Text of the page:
An Introduction to WordPress and GPL

An Introduction to WordPress and GPL

WordPress is by far the most popular content management system available online. The software is available free of charge from WordPress.org and is released under the GNU GPL General Public License. It is released under the second version of the license that was published in June 1991 and a copy of this license is included in every single version of WordPress in a text file named license.txt.

This GNU General Public License is frequently referred by its abbreviated form GPL.

In this article, I would like to give you all a brief introduction to the General Public License and explain how it affects how WordPress is used and developed.

What is GPL?

GPLEvery software company attaches a license to their products. The license used by commercial companies usually states that the software cannot be modified or resold.

The GNU General Public License is different. It is a copyleft license (a play on the more used term copyright). This allows you to redistribute the same version of the software or release a modified version of the software. You are permitted to release the software free or, if you desire, you can charge a fee.

You are obligated to give everyone else the same rights as you. This means that anyone who you give or sell the software to can also use, modify, give away, and redistribute the software as they see fit. They must also give credit to the previous developers.

GPL is the reason that WordPress was able to grow into the behemoth it is today. It allowed the software to evolve over time through the work of many different developers. It should not surprise you to hear that WordPress itself evolved from a separate blogging platform known as b2 (a notice about WordPress being created from b2 is included in the license.txt file that is included inside every version of WordPress).

So what does all of this mean to the end user?

It means that:

  • You can download WordPress free of charge and use it on as many domains as you wish
  • If you wish, you can modify WordPress and develop it as a separate product (as long as you continue to release that product under the same license and give users the same rights you have)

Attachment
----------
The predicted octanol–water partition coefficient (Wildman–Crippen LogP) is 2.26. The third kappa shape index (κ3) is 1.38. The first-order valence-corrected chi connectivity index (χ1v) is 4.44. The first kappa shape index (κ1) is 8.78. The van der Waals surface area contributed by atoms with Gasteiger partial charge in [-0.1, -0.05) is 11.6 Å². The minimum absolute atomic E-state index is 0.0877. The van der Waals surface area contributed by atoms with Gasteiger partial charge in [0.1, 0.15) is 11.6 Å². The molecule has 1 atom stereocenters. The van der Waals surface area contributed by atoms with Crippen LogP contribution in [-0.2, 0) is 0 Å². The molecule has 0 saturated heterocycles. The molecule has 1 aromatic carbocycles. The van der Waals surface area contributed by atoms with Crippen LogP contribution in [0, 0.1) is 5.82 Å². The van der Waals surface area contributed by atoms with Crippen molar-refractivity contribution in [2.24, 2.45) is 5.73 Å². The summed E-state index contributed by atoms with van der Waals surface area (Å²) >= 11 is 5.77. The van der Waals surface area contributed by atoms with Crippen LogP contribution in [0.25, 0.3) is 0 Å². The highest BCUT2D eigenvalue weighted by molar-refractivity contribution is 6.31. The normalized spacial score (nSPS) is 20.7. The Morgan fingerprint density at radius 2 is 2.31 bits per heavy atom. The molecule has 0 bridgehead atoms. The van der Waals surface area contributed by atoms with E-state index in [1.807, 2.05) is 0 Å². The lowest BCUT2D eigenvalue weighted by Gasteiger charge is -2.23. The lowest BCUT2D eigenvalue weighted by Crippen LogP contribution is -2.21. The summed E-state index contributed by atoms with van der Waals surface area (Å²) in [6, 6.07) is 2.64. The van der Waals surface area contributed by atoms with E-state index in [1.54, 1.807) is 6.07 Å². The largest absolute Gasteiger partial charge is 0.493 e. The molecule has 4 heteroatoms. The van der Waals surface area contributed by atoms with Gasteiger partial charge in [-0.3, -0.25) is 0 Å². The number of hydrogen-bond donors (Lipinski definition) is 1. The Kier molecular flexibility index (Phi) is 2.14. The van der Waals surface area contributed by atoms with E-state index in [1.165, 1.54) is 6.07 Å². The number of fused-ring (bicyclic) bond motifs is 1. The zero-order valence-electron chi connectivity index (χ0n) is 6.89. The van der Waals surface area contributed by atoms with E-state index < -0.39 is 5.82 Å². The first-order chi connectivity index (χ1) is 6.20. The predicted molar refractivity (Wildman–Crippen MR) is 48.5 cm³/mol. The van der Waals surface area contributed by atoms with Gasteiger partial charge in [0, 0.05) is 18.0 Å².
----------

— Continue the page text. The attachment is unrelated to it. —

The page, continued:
• WordPress plugins and WordPress themes are classified as derivative works and are therefore also released under GPL
  • You are free to modify WordPress products and fork them as different products

The ability to fork WordPress plugins and themes helped make WordPress the flexible system it is today. It allows developers to take a product, modify it, and release it as a different product.

Some of the most successful WordPress plugins are based on plugins that had been developed by others. For example, the highly successful eCommerce WordPress plugin WooCommerce was forked from JigoShop. The first version of WooCommerce was nothing more than a copy of JigoShop with a WooCommerce logo, but over time, WooCommerce developed into its own unique product.

How Does the GPL Affect Me When I Buy Premium WordPress Products?

GPL is automatically applied to all WordPress plugins and themes. This means that regardless of whether you downloaded a WordPress product free or whether you paid a fee, you have the right to:

  • Use the product on as many websites as you wish
  • Modify the product
  • Release a modified version of the product

Many developers want to develop products for GPL software such as WordPress due to their popularity. Unfortunately, some of these developers do not want to pass on the same rights they have to their customers. In other words, they do not adhere to the General Public License.

For example:

  • They place a limit on the number of websites the product can be used on
  • They do not permit the user from editing the code

Be aware of your rights. WordPress developers are not allowed to restrict the way you use WordPress products. They are not permitted to stop you from using a plugin or theme on more than one website. If they are doing so they they are not adhering to GPL.

What developers can do is limit support. For example, a premium plugin developer may sell a single license and a developer license that is more expensive. You are permitted to use either version of the plugin on all of your websites, however if you purchase the single license, the developer will only give you support for one website.

Final Thoughts

I hope you have enjoyed this brief look at WordPress and the GNU General Public License. I have only touched upon what GPL covers, however I hope I have given you a good understanding of what it means to you and the WordPress community.

If you would like to know more about the GPL and how it affects you, I encourage you to read the following articles:

Thanks for reading.


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